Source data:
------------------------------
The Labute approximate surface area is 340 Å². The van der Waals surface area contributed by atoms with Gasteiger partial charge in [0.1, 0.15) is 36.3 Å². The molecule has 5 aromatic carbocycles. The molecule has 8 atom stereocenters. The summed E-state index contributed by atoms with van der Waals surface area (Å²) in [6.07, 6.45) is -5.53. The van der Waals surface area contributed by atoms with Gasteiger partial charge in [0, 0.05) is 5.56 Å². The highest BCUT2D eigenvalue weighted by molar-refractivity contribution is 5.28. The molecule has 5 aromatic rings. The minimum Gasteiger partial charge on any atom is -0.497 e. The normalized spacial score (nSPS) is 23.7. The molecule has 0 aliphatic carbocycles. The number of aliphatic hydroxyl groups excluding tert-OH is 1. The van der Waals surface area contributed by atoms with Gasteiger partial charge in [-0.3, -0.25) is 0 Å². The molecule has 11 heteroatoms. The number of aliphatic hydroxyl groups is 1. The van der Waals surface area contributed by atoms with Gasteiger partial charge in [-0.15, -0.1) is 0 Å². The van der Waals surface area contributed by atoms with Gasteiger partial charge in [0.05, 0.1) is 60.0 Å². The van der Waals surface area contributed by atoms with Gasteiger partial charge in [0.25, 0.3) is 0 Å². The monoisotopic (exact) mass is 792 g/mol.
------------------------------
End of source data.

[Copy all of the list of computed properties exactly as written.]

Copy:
The Labute approximate surface area is 340 Å². The van der Waals surface area contributed by atoms with Gasteiger partial charge in [0.1, 0.15) is 36.3 Å². The molecule has 5 aromatic carbocycles. The molecule has 8 atom stereocenters. The summed E-state index contributed by atoms with van der Waals surface area (Å²) in [6.07, 6.45) is -5.53. The van der Waals surface area contributed by atoms with Gasteiger partial charge in [0, 0.05) is 5.56 Å². The highest BCUT2D eigenvalue weighted by molar-refractivity contribution is 5.28. The molecule has 5 aromatic rings. The minimum Gasteiger partial charge on any atom is -0.497 e. The normalized spacial score (nSPS) is 23.7. The molecule has 0 aliphatic carbocycles. The number of aliphatic hydroxyl groups excluding tert-OH is 1. The van der Waals surface area contributed by atoms with Gasteiger partial charge in [-0.3, -0.25) is 0 Å². The molecule has 11 heteroatoms. The number of aliphatic hydroxyl groups is 1. The van der Waals surface area contributed by atoms with Gasteiger partial charge in [-0.15, -0.1) is 0 Å². The van der Waals surface area contributed by atoms with Gasteiger partial charge in [0.05, 0.1) is 60.0 Å². The van der Waals surface area contributed by atoms with Gasteiger partial charge in [0.25, 0.3) is 0 Å². The monoisotopic (exact) mass is 792 g/mol.